Here is the headline from yesterday's News-Register front-page article:
Northern Panhandle Schools Flunk Test
And here's the lede:
Northern Panhandle public school districts fared poorly on West Virginia's Smarter Balanced Assessment Test, a review by the Sunday News-Register indicates.
And here's the front-page headline from this morning's Charleston Gazette-Mail:
New Test Scores Released
And here's their first paragraph:
Monongalia and Ohio were the top-scoring counties, and Barbour, Logan and McDowell were the bottom-scoring counties in math and English/language arts last school year on West Virginia’s new Common Core-aligned standardized test.
And further into the article:
Ohio, in the Northern Panhandle, took the top spot for English, with about six out of every 10 kids meeting proficiency, while it was No. 2 in math, with a 38 percent proficiency rate.
(The News-Register, in the two paragraph devoted to Ohio County does not mention either of these broadly-inclusive results instead focusing on the school's declines in more specific areas.)
My first reaction was to wonder whether they were talking about the same test. Obviously, they were. The Gazette-Mail article is more detailed and much longer; it also explains why it might be difficult to compare results with previous years:
A significantly lower percentage of students statewide scored at least “proficient” in math on the new test than on the Westest standardized exam it replaced, but state education officials have stressed the two assessments aren’t comparable. Among the differences, they note Westest wasn’t based on the Common Core standards and was easier, while the new exam is meant to better gauge students’ critical thinking skills.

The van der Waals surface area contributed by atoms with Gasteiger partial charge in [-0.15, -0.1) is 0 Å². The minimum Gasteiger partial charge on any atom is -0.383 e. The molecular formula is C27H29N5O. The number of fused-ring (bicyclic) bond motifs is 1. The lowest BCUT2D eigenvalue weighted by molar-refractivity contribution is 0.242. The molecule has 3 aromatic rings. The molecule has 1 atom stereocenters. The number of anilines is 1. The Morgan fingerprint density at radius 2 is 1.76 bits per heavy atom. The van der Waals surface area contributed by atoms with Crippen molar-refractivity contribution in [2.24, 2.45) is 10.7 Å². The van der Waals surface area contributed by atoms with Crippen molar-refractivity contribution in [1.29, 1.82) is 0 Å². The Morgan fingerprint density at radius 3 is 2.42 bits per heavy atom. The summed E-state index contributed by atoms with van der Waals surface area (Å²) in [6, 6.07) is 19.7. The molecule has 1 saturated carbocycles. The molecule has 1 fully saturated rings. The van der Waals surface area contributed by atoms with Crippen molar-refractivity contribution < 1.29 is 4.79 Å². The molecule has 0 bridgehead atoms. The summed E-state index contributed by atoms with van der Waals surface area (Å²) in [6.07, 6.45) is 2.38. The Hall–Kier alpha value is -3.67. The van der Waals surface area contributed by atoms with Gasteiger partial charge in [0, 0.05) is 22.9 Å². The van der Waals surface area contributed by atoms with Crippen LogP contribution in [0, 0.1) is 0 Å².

The News-Register article is more disjointed - skipping from one subject to another with few transitions and it seems to focus only on the negatives of Northern Panhandle schools. My hunch is that its primary purpose is to set up a later editorial/Myer column about why we need charter schools or alternatives to public education or how teacher unions, Obama's Department of Education, common core standards, or the "war on affordable electricity" is the real problem.
A final note - three paragraphs into the News-Register article, John McCabe briefly changes the article's focus to brag that readers are seeing the results thanks to the News-Register filing a Freedom of Information request.
The Sunday News-Register filed a Freedom of Information request for the test scores with the West Virginia Department of Education in early September, and received them late last week.
What bullshit! Just about every media source in the state would be interested in these results. If the Department of Education had withheld this information the outcry would have been deafening and yet I found nothing online that the department had ever considered not releasing the results.